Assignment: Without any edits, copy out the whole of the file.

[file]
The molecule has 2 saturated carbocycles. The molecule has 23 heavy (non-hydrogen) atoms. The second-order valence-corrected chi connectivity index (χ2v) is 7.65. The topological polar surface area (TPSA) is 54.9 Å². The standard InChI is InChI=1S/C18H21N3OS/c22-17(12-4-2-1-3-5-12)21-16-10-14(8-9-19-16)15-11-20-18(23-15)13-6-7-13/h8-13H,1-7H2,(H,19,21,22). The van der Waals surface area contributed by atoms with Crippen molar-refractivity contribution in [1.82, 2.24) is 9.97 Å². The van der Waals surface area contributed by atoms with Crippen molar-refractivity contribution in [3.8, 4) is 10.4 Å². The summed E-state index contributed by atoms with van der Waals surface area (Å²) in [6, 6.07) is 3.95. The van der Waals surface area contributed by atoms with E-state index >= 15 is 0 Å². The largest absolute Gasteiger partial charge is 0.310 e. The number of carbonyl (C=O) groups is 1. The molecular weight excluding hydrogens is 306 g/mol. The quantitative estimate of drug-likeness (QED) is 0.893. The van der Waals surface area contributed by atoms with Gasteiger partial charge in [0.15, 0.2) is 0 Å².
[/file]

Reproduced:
The molecule has 2 saturated carbocycles. The molecule has 23 heavy (non-hydrogen) atoms. The second-order valence-corrected chi connectivity index (χ2v) is 7.65. The topological polar surface area (TPSA) is 54.9 Å². The standard InChI is InChI=1S/C18H21N3OS/c22-17(12-4-2-1-3-5-12)21-16-10-14(8-9-19-16)15-11-20-18(23-15)13-6-7-13/h8-13H,1-7H2,(H,19,21,22). The van der Waals surface area contributed by atoms with Crippen molar-refractivity contribution in [1.82, 2.24) is 9.97 Å². The van der Waals surface area contributed by atoms with Crippen molar-refractivity contribution in [3.8, 4) is 10.4 Å². The summed E-state index contributed by atoms with van der Waals surface area (Å²) in [6, 6.07) is 3.95. The van der Waals surface area contributed by atoms with E-state index >= 15 is 0 Å². The largest absolute Gasteiger partial charge is 0.310 e. The number of carbonyl (C=O) groups is 1. The molecular weight excluding hydrogens is 306 g/mol. The quantitative estimate of drug-likeness (QED) is 0.893. The van der Waals surface area contributed by atoms with Gasteiger partial charge in [0.15, 0.2) is 0 Å².